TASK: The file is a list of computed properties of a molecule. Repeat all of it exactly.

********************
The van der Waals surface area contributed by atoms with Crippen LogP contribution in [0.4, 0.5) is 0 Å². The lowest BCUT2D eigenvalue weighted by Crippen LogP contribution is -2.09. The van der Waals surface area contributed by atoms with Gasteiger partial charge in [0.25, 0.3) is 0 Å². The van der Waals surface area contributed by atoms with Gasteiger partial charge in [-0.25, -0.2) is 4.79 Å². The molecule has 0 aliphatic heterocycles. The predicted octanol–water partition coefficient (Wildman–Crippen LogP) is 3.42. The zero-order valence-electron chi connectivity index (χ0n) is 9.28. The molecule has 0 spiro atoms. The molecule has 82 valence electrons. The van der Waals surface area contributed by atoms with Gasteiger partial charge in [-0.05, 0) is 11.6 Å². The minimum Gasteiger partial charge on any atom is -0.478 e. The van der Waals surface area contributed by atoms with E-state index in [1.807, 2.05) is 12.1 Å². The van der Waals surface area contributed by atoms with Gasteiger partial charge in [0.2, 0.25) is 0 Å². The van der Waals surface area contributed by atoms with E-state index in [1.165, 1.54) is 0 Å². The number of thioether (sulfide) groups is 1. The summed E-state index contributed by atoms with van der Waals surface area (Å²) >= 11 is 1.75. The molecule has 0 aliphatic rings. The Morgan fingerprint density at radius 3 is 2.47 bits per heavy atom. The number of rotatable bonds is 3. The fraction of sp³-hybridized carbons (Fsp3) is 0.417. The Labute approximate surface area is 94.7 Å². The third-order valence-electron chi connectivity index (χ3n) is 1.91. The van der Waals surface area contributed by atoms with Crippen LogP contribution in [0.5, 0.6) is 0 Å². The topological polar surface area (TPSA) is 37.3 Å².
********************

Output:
The van der Waals surface area contributed by atoms with Crippen LogP contribution in [0.4, 0.5) is 0 Å². The lowest BCUT2D eigenvalue weighted by Crippen LogP contribution is -2.09. The van der Waals surface area contributed by atoms with Gasteiger partial charge in [0.25, 0.3) is 0 Å². The van der Waals surface area contributed by atoms with Gasteiger partial charge in [-0.25, -0.2) is 4.79 Å². The molecule has 0 aliphatic heterocycles. The predicted octanol–water partition coefficient (Wildman–Crippen LogP) is 3.42. The zero-order valence-electron chi connectivity index (χ0n) is 9.28. The molecule has 0 spiro atoms. The molecule has 82 valence electrons. The van der Waals surface area contributed by atoms with Gasteiger partial charge in [-0.05, 0) is 11.6 Å². The minimum Gasteiger partial charge on any atom is -0.478 e. The van der Waals surface area contributed by atoms with E-state index in [1.807, 2.05) is 12.1 Å². The van der Waals surface area contributed by atoms with Gasteiger partial charge in [0.2, 0.25) is 0 Å². The van der Waals surface area contributed by atoms with E-state index in [1.165, 1.54) is 0 Å². The number of thioether (sulfide) groups is 1. The summed E-state index contributed by atoms with van der Waals surface area (Å²) >= 11 is 1.75. The molecule has 0 aliphatic rings. The Morgan fingerprint density at radius 3 is 2.47 bits per heavy atom. The number of rotatable bonds is 3. The fraction of sp³-hybridized carbons (Fsp3) is 0.417. The Labute approximate surface area is 94.7 Å². The third-order valence-electron chi connectivity index (χ3n) is 1.91. The van der Waals surface area contributed by atoms with Crippen LogP contribution in [0.5, 0.6) is 0 Å². The topological polar surface area (TPSA) is 37.3 Å².